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aid chief Egeland to brief Security Council on Zimbabwe
December 07, 2005
United Nations humanitarian
aid coordinator Jan Egeland ended a four-day mission to Zimbabwe on Wednesday
having visited communities devastated by the government’s slum clearance
campaign, consulted with civil society leaders and met with President
Robert Mugabe in a partially successful bid to expand U.N. relief efforts.
A U.N. source told
VOA’s Studio 7 for Zimbabwe that Mr. Egeland would brief the U.N. Security
Council on December 19 on the crisis and make recommendations, which might
include imposing international sanctions on the Harare government for
its seeming obstruction of efforts to deliver humanitarian aid to the
Mr. Egeland expressed
some frustration in a meeting with reporters in Johannesburg, South Africa,
his first stop after leaving Harare. Mr. Mugabe endorsed his proposal
for increased food aid, but rejected Mr. Egeland’s of a large number of
tents to shelter hundreds of thousands of Zimbabweans left homeless by
the slum "cleanup."
The U.N. has estimated
that 2.4 million people have been affected one way or another by Harare's
blitz on shantytowns and informal marketplaces, and food security experts
estimate that something approaching 4 million people are facing malnutrition.
"Millions of people
are struggling with their back against the wall to fend off hunger, to
fend off AIDS and a lot of other things," Reuters quoted Egeland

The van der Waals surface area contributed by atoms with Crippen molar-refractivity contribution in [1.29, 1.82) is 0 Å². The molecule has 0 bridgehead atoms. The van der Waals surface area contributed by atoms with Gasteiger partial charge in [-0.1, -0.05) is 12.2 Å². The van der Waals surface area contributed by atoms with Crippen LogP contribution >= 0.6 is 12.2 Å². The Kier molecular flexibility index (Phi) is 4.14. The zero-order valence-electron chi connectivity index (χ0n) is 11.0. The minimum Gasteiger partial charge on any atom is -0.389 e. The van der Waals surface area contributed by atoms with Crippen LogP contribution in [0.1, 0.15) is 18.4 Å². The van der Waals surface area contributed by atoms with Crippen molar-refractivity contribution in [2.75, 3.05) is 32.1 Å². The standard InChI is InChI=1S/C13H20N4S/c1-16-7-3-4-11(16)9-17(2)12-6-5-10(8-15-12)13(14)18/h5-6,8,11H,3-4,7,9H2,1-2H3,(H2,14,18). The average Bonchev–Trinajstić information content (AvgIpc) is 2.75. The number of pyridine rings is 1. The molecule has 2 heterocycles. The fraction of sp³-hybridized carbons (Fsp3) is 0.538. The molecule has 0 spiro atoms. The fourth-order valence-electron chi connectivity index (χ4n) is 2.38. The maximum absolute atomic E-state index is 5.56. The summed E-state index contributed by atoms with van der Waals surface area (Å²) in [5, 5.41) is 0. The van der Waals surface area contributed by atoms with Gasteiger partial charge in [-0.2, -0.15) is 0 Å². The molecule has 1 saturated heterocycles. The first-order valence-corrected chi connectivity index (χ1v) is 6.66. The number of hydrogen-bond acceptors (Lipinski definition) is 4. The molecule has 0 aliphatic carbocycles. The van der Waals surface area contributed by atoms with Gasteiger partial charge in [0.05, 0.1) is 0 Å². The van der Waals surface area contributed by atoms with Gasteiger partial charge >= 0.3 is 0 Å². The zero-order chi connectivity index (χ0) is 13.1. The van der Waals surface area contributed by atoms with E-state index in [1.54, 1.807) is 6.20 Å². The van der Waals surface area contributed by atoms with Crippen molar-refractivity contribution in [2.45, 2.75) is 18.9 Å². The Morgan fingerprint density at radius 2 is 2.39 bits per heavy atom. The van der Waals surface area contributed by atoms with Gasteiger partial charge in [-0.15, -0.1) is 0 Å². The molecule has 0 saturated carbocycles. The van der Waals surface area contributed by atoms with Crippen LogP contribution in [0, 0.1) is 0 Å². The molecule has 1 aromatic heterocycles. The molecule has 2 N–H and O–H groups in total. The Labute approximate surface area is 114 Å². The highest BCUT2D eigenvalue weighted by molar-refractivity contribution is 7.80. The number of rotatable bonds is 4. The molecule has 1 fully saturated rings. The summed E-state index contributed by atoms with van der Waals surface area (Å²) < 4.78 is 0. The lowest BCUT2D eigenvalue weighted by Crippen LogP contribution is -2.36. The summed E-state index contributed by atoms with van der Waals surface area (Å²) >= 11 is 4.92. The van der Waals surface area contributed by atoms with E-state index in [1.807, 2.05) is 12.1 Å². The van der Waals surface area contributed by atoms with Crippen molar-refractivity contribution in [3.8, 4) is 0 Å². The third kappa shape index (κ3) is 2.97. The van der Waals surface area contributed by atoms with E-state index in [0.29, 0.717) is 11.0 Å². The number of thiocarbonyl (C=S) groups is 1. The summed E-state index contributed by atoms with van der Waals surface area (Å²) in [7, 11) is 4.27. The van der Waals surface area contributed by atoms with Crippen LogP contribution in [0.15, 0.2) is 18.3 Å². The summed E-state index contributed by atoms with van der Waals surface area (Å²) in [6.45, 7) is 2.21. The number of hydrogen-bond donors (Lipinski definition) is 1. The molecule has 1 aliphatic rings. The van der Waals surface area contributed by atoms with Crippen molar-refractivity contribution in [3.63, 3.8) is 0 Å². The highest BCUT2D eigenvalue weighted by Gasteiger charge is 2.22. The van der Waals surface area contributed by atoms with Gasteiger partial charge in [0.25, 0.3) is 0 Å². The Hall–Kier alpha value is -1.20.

The Norwegian envoy
said he was mystified by the government's rejection of the offer of tents.
"If they are good enough for people in Europe and the United States who
have lost their houses, why are they not good enough for Zimbabwe?"
Zimbabwe's human rights
community reacted with cautious optimism to Mr. Egeland's visit, hoping
it would boost pressure on Harare to accept expanded international aid
for the estimated 700,000 people people left homeless or destitute or
both by the campaign called Operation Murambatsvina, Shona for "Drive
Arnold Tsunga of Zimbabwe Lawyers for Human Rights told reporter Chinedu
Offor of VOA’s Studio 7 for Zimbabwe that Harare would keep ignoring calls
for more aid to those displaced and impoverished by its policies unless
it is threatened with sanctions for "acts bordering on crimes against
humanity," as he put it.
Although Mr. Egeland's
visit raised hope in some quarters, civil society organizations said he
failed to resolve questions about aid delivery and the role of local NGOs.
Ngirande of the National Association of Non-Governmental Organisations
told reporter Patience Rusere of VOA's Studio 7 for Zimbabwe why his group
felt somewhat let down by Mr. Egeland's fact-finding mission.
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